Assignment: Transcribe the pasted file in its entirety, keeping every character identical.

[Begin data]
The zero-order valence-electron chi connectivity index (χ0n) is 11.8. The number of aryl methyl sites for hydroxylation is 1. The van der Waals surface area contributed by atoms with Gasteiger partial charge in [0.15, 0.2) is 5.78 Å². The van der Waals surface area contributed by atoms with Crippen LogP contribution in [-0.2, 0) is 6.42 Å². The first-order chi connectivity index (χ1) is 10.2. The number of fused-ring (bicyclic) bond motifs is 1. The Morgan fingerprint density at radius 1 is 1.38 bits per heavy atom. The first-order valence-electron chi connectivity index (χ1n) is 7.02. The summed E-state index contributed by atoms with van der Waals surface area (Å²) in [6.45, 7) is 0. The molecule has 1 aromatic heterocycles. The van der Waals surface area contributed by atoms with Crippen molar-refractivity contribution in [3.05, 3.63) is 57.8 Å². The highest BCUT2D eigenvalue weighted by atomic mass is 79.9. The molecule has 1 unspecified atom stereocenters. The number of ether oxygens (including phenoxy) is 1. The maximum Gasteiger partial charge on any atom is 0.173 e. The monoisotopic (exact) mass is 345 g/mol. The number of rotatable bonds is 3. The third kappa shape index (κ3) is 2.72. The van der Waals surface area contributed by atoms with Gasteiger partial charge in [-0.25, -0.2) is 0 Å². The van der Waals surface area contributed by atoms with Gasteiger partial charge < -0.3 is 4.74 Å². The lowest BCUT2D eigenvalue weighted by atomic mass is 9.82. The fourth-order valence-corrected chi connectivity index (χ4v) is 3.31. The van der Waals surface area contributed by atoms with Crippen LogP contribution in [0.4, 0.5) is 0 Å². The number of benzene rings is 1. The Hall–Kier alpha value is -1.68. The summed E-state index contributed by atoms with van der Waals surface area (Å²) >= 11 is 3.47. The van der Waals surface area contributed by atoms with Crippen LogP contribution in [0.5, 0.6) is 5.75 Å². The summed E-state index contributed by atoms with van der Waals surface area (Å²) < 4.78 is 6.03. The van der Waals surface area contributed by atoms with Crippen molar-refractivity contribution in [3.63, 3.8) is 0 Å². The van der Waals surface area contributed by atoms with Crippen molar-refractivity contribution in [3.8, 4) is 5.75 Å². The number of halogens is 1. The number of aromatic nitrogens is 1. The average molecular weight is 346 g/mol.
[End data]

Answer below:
The zero-order valence-electron chi connectivity index (χ0n) is 11.8. The number of aryl methyl sites for hydroxylation is 1. The van der Waals surface area contributed by atoms with Gasteiger partial charge in [0.15, 0.2) is 5.78 Å². The van der Waals surface area contributed by atoms with Crippen LogP contribution in [-0.2, 0) is 6.42 Å². The first-order chi connectivity index (χ1) is 10.2. The number of fused-ring (bicyclic) bond motifs is 1. The Morgan fingerprint density at radius 1 is 1.38 bits per heavy atom. The first-order valence-electron chi connectivity index (χ1n) is 7.02. The summed E-state index contributed by atoms with van der Waals surface area (Å²) in [6.45, 7) is 0. The molecule has 1 aromatic heterocycles. The van der Waals surface area contributed by atoms with Crippen molar-refractivity contribution in [3.05, 3.63) is 57.8 Å². The highest BCUT2D eigenvalue weighted by atomic mass is 79.9. The molecule has 1 unspecified atom stereocenters. The number of ether oxygens (including phenoxy) is 1. The maximum Gasteiger partial charge on any atom is 0.173 e. The monoisotopic (exact) mass is 345 g/mol. The number of rotatable bonds is 3. The third kappa shape index (κ3) is 2.72. The van der Waals surface area contributed by atoms with Gasteiger partial charge in [-0.25, -0.2) is 0 Å². The van der Waals surface area contributed by atoms with Gasteiger partial charge < -0.3 is 4.74 Å². The lowest BCUT2D eigenvalue weighted by atomic mass is 9.82. The fourth-order valence-corrected chi connectivity index (χ4v) is 3.31. The van der Waals surface area contributed by atoms with Crippen LogP contribution in [0.4, 0.5) is 0 Å². The number of benzene rings is 1. The Hall–Kier alpha value is -1.68. The summed E-state index contributed by atoms with van der Waals surface area (Å²) >= 11 is 3.47. The van der Waals surface area contributed by atoms with Crippen LogP contribution in [0.5, 0.6) is 5.75 Å². The summed E-state index contributed by atoms with van der Waals surface area (Å²) < 4.78 is 6.03. The van der Waals surface area contributed by atoms with Crippen molar-refractivity contribution in [3.63, 3.8) is 0 Å². The van der Waals surface area contributed by atoms with Crippen molar-refractivity contribution in [3.8, 4) is 5.75 Å². The number of halogens is 1. The number of aromatic nitrogens is 1. The average molecular weight is 346 g/mol.